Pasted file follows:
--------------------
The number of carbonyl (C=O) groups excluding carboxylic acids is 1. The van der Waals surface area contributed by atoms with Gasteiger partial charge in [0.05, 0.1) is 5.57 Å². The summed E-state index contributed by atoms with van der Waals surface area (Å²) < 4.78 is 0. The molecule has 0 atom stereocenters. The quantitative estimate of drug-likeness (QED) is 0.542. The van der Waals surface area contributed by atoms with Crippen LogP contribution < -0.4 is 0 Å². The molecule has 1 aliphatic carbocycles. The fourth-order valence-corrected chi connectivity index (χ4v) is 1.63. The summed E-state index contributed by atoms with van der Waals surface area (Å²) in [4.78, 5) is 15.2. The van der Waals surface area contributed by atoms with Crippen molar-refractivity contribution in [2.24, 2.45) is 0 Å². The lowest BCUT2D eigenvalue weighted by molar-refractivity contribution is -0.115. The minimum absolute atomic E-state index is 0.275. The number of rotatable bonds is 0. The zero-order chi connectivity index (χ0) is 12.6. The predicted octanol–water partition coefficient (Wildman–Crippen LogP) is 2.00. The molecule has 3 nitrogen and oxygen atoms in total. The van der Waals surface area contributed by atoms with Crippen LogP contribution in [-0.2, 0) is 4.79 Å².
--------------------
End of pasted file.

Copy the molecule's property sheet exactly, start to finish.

The number of carbonyl (C=O) groups excluding carboxylic acids is 1. The van der Waals surface area contributed by atoms with Gasteiger partial charge in [0.05, 0.1) is 5.57 Å². The summed E-state index contributed by atoms with van der Waals surface area (Å²) < 4.78 is 0. The molecule has 0 atom stereocenters. The quantitative estimate of drug-likeness (QED) is 0.542. The van der Waals surface area contributed by atoms with Crippen LogP contribution < -0.4 is 0 Å². The molecule has 1 aliphatic carbocycles. The fourth-order valence-corrected chi connectivity index (χ4v) is 1.63. The summed E-state index contributed by atoms with van der Waals surface area (Å²) in [4.78, 5) is 15.2. The van der Waals surface area contributed by atoms with Crippen molar-refractivity contribution in [2.24, 2.45) is 0 Å². The lowest BCUT2D eigenvalue weighted by molar-refractivity contribution is -0.115. The minimum absolute atomic E-state index is 0.275. The number of rotatable bonds is 0. The zero-order chi connectivity index (χ0) is 12.6. The predicted octanol–water partition coefficient (Wildman–Crippen LogP) is 2.00. The molecule has 3 nitrogen and oxygen atoms in total. The van der Waals surface area contributed by atoms with Crippen LogP contribution in [-0.2, 0) is 4.79 Å².